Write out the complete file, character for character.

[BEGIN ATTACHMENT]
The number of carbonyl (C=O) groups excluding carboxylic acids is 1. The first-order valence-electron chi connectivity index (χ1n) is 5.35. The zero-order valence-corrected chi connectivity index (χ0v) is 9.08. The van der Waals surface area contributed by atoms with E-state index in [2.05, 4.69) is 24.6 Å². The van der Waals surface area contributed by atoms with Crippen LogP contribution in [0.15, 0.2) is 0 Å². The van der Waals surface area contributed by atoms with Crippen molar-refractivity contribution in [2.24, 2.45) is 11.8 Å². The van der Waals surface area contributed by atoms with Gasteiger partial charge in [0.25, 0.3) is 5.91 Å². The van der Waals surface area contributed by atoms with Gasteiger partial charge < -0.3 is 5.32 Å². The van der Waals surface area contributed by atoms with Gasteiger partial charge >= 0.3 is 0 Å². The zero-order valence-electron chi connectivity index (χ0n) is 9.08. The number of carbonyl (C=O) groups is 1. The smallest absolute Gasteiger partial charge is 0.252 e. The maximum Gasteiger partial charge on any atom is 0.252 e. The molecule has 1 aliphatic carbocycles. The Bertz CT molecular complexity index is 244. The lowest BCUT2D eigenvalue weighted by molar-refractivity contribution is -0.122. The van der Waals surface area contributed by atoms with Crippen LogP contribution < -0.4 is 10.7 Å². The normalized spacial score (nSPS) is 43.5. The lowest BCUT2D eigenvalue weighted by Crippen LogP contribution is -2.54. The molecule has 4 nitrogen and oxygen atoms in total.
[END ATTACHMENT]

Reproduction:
The number of carbonyl (C=O) groups excluding carboxylic acids is 1. The first-order valence-electron chi connectivity index (χ1n) is 5.35. The zero-order valence-corrected chi connectivity index (χ0v) is 9.08. The van der Waals surface area contributed by atoms with E-state index in [2.05, 4.69) is 24.6 Å². The van der Waals surface area contributed by atoms with Crippen LogP contribution in [0.15, 0.2) is 0 Å². The van der Waals surface area contributed by atoms with Crippen molar-refractivity contribution in [2.24, 2.45) is 11.8 Å². The van der Waals surface area contributed by atoms with Gasteiger partial charge in [0.25, 0.3) is 5.91 Å². The van der Waals surface area contributed by atoms with Gasteiger partial charge < -0.3 is 5.32 Å². The van der Waals surface area contributed by atoms with Gasteiger partial charge >= 0.3 is 0 Å². The zero-order valence-electron chi connectivity index (χ0n) is 9.08. The number of carbonyl (C=O) groups is 1. The smallest absolute Gasteiger partial charge is 0.252 e. The maximum Gasteiger partial charge on any atom is 0.252 e. The molecule has 1 aliphatic carbocycles. The Bertz CT molecular complexity index is 244. The lowest BCUT2D eigenvalue weighted by molar-refractivity contribution is -0.122. The van der Waals surface area contributed by atoms with Crippen LogP contribution < -0.4 is 10.7 Å². The normalized spacial score (nSPS) is 43.5. The lowest BCUT2D eigenvalue weighted by Crippen LogP contribution is -2.54. The molecule has 4 nitrogen and oxygen atoms in total.